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Green tariffs rated

Latest report finds green energy market is flooded with ‘flimsy claims’ on renewable energy
Green tariffs rated

Most ‘green’ energy suppliers are not contributing to the UK’s legally binding commitment to net-zero emissions by 2050, Ethical Consumer (EC) has warned.

Releasing its biennial green energy guide, the watchdog has warned eco-conscious consumers not to rely on providers who rely on solely REGO (Ofgem’s Renewable Energy Guarantees Origin) certificates to green their tariffs, without having to produce, or even buy, any renewable electricity. 
 
Researchers investigated, scored and ranked the ethical and environmental record of 20 energy suppliers.

Criteria included looking at the fuels that generate a supplier’s electricity, company ownership, green tariffs, renewable generation, biogas and ‘vegan’ energy, energy prices and UK renewables targets.

‘Green tariffs’ to avoid

According to Ethical Consumer, Shell Energy has ‘the worst green credentials’. It claims to have a 100% renewable tariff, while continuing to funnel 90% of its capital into fossil fuels. 

In the ratings scoretable, companies lost half a mark under Climate Change if their fuel mix was over 5% from coal, or less than the national average from renewables (37%).

Shell, EDF, Npower, PFP, Utilita and Utility Warehouse all have a fuel mix with less than the UK average from renewables. 

Shell and RWE (15% owner of E.ON) are both being sued by those on the frontline of climate breakdown.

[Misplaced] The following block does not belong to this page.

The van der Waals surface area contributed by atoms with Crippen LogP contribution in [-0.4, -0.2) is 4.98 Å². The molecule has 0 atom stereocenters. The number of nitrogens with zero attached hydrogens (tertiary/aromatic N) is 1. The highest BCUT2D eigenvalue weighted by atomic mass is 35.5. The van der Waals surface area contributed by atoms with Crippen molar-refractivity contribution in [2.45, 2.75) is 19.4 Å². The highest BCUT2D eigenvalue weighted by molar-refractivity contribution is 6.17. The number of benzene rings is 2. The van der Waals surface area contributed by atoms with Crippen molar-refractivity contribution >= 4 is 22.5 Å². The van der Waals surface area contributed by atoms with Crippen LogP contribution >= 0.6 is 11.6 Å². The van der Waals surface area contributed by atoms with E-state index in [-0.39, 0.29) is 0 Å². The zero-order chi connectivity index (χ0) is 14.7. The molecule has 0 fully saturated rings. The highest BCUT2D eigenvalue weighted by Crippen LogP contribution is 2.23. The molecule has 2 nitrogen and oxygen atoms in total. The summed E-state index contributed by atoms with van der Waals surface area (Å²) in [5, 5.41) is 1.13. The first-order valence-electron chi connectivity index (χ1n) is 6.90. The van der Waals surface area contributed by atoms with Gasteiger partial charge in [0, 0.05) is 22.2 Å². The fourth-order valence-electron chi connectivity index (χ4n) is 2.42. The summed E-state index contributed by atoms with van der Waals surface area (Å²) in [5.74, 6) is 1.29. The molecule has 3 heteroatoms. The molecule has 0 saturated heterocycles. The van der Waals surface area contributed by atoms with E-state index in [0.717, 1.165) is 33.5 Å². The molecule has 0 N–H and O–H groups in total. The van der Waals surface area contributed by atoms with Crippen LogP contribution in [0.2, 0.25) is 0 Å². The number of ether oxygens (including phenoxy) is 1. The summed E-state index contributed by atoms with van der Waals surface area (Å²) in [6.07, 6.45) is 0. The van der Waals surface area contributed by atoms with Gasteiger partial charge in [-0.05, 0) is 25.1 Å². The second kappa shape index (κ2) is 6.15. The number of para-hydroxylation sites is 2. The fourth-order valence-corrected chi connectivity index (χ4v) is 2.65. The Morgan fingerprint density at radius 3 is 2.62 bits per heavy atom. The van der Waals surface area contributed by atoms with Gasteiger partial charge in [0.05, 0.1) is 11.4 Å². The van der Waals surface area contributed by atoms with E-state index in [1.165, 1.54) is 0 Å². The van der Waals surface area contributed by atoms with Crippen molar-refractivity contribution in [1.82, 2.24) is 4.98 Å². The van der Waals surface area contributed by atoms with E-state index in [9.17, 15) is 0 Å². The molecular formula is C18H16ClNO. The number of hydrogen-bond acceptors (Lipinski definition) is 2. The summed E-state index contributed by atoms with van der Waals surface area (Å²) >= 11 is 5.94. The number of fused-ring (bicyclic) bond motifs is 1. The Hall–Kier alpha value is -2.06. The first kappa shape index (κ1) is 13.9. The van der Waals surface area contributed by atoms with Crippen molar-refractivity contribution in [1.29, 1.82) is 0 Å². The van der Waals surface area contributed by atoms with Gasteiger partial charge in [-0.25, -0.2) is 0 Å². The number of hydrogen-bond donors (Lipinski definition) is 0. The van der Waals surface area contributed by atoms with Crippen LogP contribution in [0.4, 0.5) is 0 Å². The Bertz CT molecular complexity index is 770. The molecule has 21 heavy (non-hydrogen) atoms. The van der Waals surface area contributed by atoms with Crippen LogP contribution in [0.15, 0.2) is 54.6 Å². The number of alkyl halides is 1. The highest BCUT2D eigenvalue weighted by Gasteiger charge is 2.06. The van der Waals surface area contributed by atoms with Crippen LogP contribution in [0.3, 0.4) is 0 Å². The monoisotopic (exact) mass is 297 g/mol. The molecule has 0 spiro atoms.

Confusion for consumers

Consumers have less power in the electricity market than in many others – most decisions about electricity are being made at the national level.

If people want to really help tackle climate change, Ethical Consumer advises looking at decarbonising their heating through insulation and looking into heat pumps or maybe solar heating.

As one recent report put it: ‘decarbonisation of heating for the UK’s existing housing stock is possible and can be achieved with average net investment of less than £10,000 per home.’

‘The UK is missing nearly all our renewable energy targets, and it really doesn’t look like a serious attempt is being made to rectify that. Given what we have committed to do, the measures in place to do it are profoundly inadequate. 

‘Consumers want to help, but are confused. Buying from a green electricity supplier has only a small effect in the UK as the system is so regulated. But if you do, avoid the ones which are only buying REGOs – they don’t really do anything.  

‘Much more major things that you can do to help include insulating your house and looking into getting a heat pump to replace your gas boiler. You can also look into getting solar panels or solar heating.’

JOSIE WEXLER
Researcher at Ethical Consumer

Energy use at home

Consumers have an important role to play in reducing their electricity consumption. Further Ethical Consumer research has revealed the pandemic has increased awareness of excessive household energy consumption.

Ethical Consumer’s Pandemic Market Report found that working from home during lockdown appears to have focused consumers on energy use. 

44% of respondents claimed to have reduced energy use during the pandemic and 52% said they will be looking to reduce their usage post-lockdown.

This comes on top of a huge 338% increase in spend on green electricity tariffs in 2019, up to £4.8bn.

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